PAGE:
The 4th of July is almost upon us. With its warm weather and long weekends, July 4th is everyone’s favorite summer holiday. Perhaps the 4th of July is best known for its fun-filled fireworks displays. In the hands of professionals, fireworks can light up the night sky and serve as the perfect ending to a memorable holiday.

In the wrong hands though, fireworks can be a catalyst for tragedy. Remember, the sale, purchase and use of fireworks in Bergen County , and throughout New Jersey , is illegal. Fire departments respond to more fires on this day than almost any other day in the year. Most of these fires start in dry grass and brush, but several houses are destroyed or damaged across the country on July 4th. Every year, nationwide more than $36 million in property damage is caused by fireworks.

Fourth of July festivities are also the cause for numerous burn injuries associated with the misuse or premature detonation of fireworks. The majority of fireworks-related burn injuries involve children. These are usually burns to the eyes and hands causing lost sight and other disfigurements. According to fire officials, sparklers are the biggest danger to children. The temperature at the end of sparklers can reach 1800 degrees Fahrenheit and easily cause severe burns.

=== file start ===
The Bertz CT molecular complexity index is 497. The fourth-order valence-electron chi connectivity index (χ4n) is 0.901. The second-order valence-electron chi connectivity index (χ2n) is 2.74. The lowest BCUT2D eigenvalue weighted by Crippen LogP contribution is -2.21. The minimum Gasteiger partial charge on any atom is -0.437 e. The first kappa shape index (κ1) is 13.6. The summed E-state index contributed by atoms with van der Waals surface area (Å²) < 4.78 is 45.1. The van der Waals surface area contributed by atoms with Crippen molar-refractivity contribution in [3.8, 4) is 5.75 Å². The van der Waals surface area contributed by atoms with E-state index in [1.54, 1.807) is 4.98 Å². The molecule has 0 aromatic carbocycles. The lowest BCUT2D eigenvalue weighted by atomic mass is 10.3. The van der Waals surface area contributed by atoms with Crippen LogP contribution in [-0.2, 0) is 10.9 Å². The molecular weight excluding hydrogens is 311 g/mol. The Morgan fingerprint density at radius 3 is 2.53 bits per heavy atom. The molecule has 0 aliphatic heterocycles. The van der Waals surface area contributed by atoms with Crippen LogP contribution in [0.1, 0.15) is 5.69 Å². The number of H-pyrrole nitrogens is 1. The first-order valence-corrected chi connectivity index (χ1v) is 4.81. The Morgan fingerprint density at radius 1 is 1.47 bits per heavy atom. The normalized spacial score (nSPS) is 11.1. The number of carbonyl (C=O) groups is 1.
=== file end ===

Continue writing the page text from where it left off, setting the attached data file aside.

Restrictions are placed on fireworks for a reason. It doesn’t matter how big or little fireworks are, they all have the potential to start a major fire. But just because personal fireworks are prohibited doesn’t mean your family has to do without one of the hallmarks of this holiday weekend. Bergen residents should check with your local newspaper or contact your town to find one of several approved, and safe fireworks displays around the County.

The Bergen County Sheriff’s Office urges you to make this 4th of July safe and keep the memories fond. Remember, leave fireworks to the professionals.

Further assistance is available through the Bergen County Sheriff’s Office (201) 336-3500 or on our website at

Sheriff Leo P. McGuire was elected in 2004 and re-elected in 2007 to lead the county’s largest law enforcement agency. He resides in Oakland with his wife, Trish, and two daughters.